Although an accountability measure is well overdue and we welcome it, so are the basic legislative requirements not to profit, limit surpluses and reserves and clarification on how the Public Trustee can invest client funds. These are all government supported recommendations from the report of the office of the Public Advocate.

As a consequence, I will be moving an amendment in consideration in detail that aims to increase transparency and public accountability around the implementation of those remaining recommendations. The bill as it stands implements just one of 32 recommendations, as I mentioned. The objective of the amendment is to ensure that progress on implementing the remaining recommendations of the Public Advocate’s report is publicly reported so these reforms get implemented and we can see how they are being implemented over time. The amendment would require the Attorney-General to table six-monthly reports on the progress of implementing the recommendations in the Public Advocate’s report.

We must not forget that the Public Trustee is a public body with significant power over an individual’s life. As elected representatives we owe it to Public Trustee clients to be transparent about the progress of improving an institution that is in a position of trust and incredible control over vulnerable Queenslanders

These remaining recommendations are incredibly important to implement. Recommendation 11 of the OPA report—the no-profit rule—would require that the Public Trustee not profit from administration clients unless expressly permitted by law. This would provide a minimum safeguard for administration clients, and better transparency as to what is happening with client money.

Recommendations 15 and 29 require limitations on surpluses and reserves, and legislative amendments to clarify how the Public Trustee can invest client funds. The need for these rules is very clearly demonstrated by the many stories of overcharging due to excessive fees and opaqueness of what is happening to client funds.

Recommendation 32 suggests legislative amendment be made to ensure the Public Trustee is an appointment of last resort, and that this appointment is periodically reviewed. This would avoid the need to rely on legal action to remove the Public Trustee, just like my constituent’s mother had to.

All these recommendations should be implemented to protect our most vulnerable Queenslanders at a time when they need it most. That is why I am putting forward the amendment to ensure reporting on progress of these recommendations and their implementation for the Public
Trustee’s clients and all Queenslanders.

The proposed amendment sits alongside and complements several ongoing reviews related to the Public Trustee. As the Attorney-General has mentioned, she tabled a progress overview on the Public Advocate’s recommendations earlier this year. Another review was conducted by the Public Advocate one year on, which included contributions by the Queensland government. The Attorney-General has said that the government will continue to work with the Public Trustee, the Public Advocate and other experienced stakeholders for the detailed consideration of the remaining nine recommendations that are the government’s responsibility. Frankly, I think people are tired of hearing commitments like that without any substantial requirements to back them up. This amendment would ensure attention remains beyond the current news cycle and takes these recommendations through to completion. Given the gravity of the Public Trustee’s role and the seriousness of the recent wrongdoings by the Public Trustee, Queenslanders deserve greater transparency around the implementation of these recommendations.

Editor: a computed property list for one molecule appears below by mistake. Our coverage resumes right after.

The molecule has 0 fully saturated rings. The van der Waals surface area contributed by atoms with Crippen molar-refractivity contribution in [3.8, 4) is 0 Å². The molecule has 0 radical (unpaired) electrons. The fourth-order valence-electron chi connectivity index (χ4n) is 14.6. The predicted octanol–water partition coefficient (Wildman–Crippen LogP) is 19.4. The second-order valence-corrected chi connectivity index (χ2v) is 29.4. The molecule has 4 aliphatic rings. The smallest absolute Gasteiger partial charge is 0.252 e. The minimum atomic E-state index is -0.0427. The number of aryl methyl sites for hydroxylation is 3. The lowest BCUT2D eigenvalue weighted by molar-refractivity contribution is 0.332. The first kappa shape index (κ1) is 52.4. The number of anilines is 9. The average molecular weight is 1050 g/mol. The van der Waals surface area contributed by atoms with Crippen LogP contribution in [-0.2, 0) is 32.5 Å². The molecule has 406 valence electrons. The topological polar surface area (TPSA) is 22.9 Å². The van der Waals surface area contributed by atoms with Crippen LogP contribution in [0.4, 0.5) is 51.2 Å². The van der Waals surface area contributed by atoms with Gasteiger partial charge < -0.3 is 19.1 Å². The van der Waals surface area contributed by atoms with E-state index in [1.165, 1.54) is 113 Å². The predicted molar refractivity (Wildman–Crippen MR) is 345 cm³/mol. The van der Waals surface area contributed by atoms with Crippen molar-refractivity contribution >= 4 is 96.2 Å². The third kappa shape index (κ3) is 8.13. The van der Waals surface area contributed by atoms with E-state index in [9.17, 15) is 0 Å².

I will use the few moments left to give voice to some of the views of submitters about the government’s proposed oversight board. Although government amendments mean that an additional board member with lived experience can be appointed, submitters raised concerns that the board may not be strong enough, independent enough or perhaps not enough overall. The office of the Public Advocate noted that other statutory boards have stronger governance functions. The Queensland Law Society called for the establishment of a stronger oversight mechanism, notably a governance board. I note that the Attorney-General has addressed this. We accept that that would be a substantially greater reform, but these are the kinds of reforms that need to be continuously considered by the government for such an important body.

Even in light of the government amendment to include a board member with lived experience living with impaired capacity, the board has some key players missing. There are no statutory requirements to include members with knowledge in relation to human rights or mental health. Although the board’s composition, as it stands, is okay, we must remember that the Public Trustee should put clients first, and to do so requires a board that can truly understand its clients. We will be supporting the bill. I would hope to get support for the amendment, but we will support the bill in any case.